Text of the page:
Jacky Davis, Keep Our NHS Public
Co-author/co-editor of NHS Under Siege, NHS for Sale, and NHS SOS
Wes Streeting’s plans for the NHS: Labour Conference 2023
NHS campaigners have watched successive Tory governments run down the NHS over the last 13 years and might be forgiven for looking forward to a possible change of government next year. But many will have been bitterly disappointed by Wes Streeting’s speech at the Labour Party conference on Wednesday.
‘It’s our mission to get the NHS back on its feet and fit for the future. Achieving our mission will take time, investment, and reform. Reform is even more important than investment. Because pouring ever-increasing amounts of money into a system that isn’t working is wasteful in every sense’.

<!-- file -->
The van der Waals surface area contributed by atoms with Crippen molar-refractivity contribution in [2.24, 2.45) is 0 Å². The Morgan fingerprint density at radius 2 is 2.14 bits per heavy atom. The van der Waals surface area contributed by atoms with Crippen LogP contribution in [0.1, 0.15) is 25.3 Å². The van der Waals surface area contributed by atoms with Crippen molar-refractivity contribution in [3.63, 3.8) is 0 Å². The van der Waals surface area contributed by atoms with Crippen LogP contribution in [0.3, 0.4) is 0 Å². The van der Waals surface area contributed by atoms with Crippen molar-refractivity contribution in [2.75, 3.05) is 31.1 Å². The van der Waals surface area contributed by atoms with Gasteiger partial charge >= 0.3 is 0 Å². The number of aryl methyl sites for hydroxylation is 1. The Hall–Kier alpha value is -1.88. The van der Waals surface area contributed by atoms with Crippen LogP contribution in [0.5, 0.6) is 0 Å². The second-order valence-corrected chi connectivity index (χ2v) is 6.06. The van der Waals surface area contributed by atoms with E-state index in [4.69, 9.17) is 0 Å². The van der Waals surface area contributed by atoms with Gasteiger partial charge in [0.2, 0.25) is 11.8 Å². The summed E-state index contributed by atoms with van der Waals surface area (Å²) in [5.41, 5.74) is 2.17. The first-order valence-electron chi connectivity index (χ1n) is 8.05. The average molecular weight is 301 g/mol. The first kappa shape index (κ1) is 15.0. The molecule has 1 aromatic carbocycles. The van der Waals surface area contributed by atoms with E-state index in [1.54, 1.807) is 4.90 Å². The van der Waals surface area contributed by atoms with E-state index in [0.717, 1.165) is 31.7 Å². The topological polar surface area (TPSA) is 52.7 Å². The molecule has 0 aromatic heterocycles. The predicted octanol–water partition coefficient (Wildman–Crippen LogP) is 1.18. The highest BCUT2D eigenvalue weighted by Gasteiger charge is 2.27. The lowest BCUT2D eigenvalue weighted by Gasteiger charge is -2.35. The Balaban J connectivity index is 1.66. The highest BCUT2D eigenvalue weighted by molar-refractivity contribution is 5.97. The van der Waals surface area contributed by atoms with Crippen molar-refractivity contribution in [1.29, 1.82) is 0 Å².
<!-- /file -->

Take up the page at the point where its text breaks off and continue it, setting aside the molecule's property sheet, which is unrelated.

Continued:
It is difficult to know how to start unpacking this statement. We know that experts are consistent in defending the NHS model as rational and successful, when well-funded and publicly provided. The model doesn’t need reforming – it has been failed and undermined by successive governments. The NHS model needs urgent funding, its staff and public services supporting, and capacity expanding.
The NHS isn’t working because it has endured 13 years of Tory misrule, and successive Tory governments certainly haven’t poured ‘ever-increasing amounts of money’ into it. Streeting’s big idea for rescuing the NHS – ‘reform’ – is an old chestnut, put forward by every health minister devoid of ideas about improving the service. Similar views were expressed in the ‘Five Year Forward View’ in 2014, which recommended a rapid upgrade in prevention and public health, placed an emphasis on new technology and called for more care delivered locally. In other words, there is nothing new here that the Tories haven’t proposed already. Tellingly Stephen Dorrell, once a Tory shadow Secretary of State for Health, commented that he could have given the same speech.